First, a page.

As many of you may have heard, Ontario Finance Minister, Charles Sousa, mentioned he will foster conversation around a “Foreign Buyer’s Tax”.
While we understand that the market is appreciating too rapidly for it’s own good, this tax might not be the right tool to temper the heat. Supply is the main culprit causing this rapid appreciation; compared to last year, active inventory is down 50.5%! It’s in everyone’s best interest that prices level out, and inventory becomes more available.
The Toronto Real Estate Board and LPSOS state that foreign buyers account for only 5% of the buyers in this market. Further, a similar study with Juwai (Sotheby’s Media Partner in China) indicate that the main reason behind their investment is to use the home as a base for someone pursuing Canadian education, or for personal use. Brad Henderson, CEO of Sotheby’s International Realty Canada, said foreign buyers are a tiny proportion of the Toronto market and any move by Mr. Sousa to tax them will not fix the more pressing problems.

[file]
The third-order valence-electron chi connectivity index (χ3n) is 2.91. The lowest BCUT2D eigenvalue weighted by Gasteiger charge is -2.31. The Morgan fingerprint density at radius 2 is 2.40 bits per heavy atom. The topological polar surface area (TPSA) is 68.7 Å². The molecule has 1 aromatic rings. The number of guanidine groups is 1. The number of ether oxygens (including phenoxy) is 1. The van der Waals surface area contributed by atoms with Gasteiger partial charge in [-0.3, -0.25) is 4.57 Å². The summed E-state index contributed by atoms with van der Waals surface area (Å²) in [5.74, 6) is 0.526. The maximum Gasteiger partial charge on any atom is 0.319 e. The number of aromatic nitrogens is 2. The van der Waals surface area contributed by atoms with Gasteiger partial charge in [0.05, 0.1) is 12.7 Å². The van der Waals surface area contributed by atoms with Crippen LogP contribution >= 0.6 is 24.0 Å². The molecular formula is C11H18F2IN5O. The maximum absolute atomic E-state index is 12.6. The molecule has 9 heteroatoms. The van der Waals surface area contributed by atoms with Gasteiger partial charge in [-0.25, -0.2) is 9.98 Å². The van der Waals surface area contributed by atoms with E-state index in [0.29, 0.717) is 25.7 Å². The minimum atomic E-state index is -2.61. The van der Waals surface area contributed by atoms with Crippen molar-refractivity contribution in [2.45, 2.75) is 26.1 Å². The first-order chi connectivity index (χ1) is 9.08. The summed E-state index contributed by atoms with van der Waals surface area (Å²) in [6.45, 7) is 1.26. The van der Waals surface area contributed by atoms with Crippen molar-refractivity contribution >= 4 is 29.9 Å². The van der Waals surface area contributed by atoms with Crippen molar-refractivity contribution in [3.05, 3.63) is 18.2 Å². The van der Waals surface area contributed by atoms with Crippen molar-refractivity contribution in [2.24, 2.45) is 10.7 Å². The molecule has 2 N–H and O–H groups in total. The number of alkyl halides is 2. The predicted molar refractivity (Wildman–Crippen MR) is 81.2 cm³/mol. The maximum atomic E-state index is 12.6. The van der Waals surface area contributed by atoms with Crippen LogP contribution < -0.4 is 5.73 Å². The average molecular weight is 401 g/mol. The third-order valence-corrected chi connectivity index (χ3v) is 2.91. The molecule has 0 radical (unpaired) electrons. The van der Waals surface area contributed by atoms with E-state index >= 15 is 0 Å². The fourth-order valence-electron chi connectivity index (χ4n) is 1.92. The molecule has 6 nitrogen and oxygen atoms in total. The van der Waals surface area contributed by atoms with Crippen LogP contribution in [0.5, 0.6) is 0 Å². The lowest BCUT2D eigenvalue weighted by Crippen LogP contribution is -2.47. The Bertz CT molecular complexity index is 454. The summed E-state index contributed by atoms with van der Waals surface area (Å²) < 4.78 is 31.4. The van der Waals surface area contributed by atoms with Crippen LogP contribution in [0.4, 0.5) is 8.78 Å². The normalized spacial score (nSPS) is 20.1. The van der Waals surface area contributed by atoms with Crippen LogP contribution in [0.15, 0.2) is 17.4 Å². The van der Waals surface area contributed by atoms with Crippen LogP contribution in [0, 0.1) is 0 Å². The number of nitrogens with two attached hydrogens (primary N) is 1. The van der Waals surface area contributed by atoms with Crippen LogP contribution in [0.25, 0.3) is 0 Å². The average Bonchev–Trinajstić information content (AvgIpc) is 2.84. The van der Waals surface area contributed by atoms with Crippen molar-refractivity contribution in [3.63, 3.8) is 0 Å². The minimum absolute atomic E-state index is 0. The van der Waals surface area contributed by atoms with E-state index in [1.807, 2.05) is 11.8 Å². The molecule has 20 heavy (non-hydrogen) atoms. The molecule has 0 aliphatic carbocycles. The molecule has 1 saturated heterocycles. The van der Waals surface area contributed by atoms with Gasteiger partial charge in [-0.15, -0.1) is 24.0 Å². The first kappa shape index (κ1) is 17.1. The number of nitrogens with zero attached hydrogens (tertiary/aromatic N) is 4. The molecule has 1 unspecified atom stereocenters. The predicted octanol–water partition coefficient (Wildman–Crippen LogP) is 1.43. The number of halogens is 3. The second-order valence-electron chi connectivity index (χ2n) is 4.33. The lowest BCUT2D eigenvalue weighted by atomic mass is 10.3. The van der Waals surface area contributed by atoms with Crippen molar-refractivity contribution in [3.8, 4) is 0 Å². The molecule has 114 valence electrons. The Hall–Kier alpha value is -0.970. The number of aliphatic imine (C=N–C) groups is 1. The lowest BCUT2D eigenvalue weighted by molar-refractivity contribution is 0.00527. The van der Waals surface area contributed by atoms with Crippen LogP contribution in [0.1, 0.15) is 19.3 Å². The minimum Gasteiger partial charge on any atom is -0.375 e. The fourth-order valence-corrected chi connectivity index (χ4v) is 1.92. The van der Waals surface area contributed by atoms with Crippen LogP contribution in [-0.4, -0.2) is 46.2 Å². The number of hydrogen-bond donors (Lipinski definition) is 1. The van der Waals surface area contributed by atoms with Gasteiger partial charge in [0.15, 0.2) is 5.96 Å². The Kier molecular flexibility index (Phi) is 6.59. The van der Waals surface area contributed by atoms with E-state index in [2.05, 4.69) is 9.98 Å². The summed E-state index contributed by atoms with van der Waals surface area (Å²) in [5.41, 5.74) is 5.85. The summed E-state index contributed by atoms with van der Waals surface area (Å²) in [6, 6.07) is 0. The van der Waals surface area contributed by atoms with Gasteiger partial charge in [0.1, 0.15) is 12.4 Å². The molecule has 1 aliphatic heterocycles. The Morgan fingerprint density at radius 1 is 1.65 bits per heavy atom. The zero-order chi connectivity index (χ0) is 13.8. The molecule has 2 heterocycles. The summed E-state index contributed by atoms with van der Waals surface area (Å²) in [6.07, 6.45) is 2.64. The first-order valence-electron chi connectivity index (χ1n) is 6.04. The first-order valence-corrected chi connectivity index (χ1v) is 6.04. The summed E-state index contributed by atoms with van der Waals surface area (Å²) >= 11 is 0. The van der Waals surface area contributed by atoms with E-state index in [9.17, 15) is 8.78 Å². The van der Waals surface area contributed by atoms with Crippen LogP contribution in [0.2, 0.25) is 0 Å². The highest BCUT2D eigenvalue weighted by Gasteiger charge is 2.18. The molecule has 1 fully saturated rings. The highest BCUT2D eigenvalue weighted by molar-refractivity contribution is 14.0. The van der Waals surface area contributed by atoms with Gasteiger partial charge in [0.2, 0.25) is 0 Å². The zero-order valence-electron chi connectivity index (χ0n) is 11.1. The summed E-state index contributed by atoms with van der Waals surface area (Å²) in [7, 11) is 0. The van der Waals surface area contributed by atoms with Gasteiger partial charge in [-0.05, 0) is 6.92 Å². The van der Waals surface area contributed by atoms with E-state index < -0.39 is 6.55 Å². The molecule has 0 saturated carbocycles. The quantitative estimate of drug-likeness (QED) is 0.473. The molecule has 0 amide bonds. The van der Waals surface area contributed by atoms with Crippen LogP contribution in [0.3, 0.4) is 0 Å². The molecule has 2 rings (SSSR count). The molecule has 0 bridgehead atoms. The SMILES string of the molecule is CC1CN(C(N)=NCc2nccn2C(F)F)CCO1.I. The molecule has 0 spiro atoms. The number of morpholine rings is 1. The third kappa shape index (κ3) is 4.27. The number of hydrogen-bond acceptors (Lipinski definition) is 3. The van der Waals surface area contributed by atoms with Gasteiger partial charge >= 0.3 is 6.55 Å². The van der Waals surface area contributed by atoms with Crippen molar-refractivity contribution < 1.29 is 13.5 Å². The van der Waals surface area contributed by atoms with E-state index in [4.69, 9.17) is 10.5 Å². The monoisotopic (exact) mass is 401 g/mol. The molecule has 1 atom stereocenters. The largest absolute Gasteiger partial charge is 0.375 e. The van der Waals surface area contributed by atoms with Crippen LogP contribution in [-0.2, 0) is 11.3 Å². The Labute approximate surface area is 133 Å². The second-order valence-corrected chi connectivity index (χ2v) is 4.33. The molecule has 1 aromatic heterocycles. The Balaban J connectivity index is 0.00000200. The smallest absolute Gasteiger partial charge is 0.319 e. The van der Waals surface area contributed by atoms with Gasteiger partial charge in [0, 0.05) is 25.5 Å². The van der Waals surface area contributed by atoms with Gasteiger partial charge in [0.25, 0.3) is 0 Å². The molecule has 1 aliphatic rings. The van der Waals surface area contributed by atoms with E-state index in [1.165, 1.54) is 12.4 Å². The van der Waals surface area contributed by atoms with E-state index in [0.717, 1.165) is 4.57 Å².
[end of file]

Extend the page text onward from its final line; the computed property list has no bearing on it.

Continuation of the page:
“Our view is that it’s the wrong policy approach because the presumption is that the foreign buyer is the one driving prices up in Toronto and that’s not the case – no facts support that that’s the case,” Mr. Henderson said.
Every day, we work with families that come to Canada for a better life. They pursue fulfilling careers in key industries, and strive to “make it” in the new country they call home. These families are an important component in our workforce, and are vital to our continued GDP growth. With a Foreign Buyers’ Tax in place, we are telling these families that we are putting up walls that prevent their easy integration into our communities.
Canada is a world-class city, and the most stable country in the G8. Our lack of inventory is derived from us doing things right, but at the same time, our market needs to relieve inventory for the influx of immigrants.
With a lack of supply and intense development pressures, we need to explore alternative housing space. While it’s important to preserve certain neighbourhoods, some neighbourhoods have the space and structure to support higher density housing. The Toronto University allocated a portion of their campus to build 50 laneway-style houses, which will help municipalities and developers consider alternative housing stock.
If you know anyone looking to downsize, inventory is low and homes are selling at record prices. We can’t predict what housing legislation might come into effect, and what the repercussions of that legislation might be. If you know anyone who is reliant on their home’s equity to retire it might worth a discussion.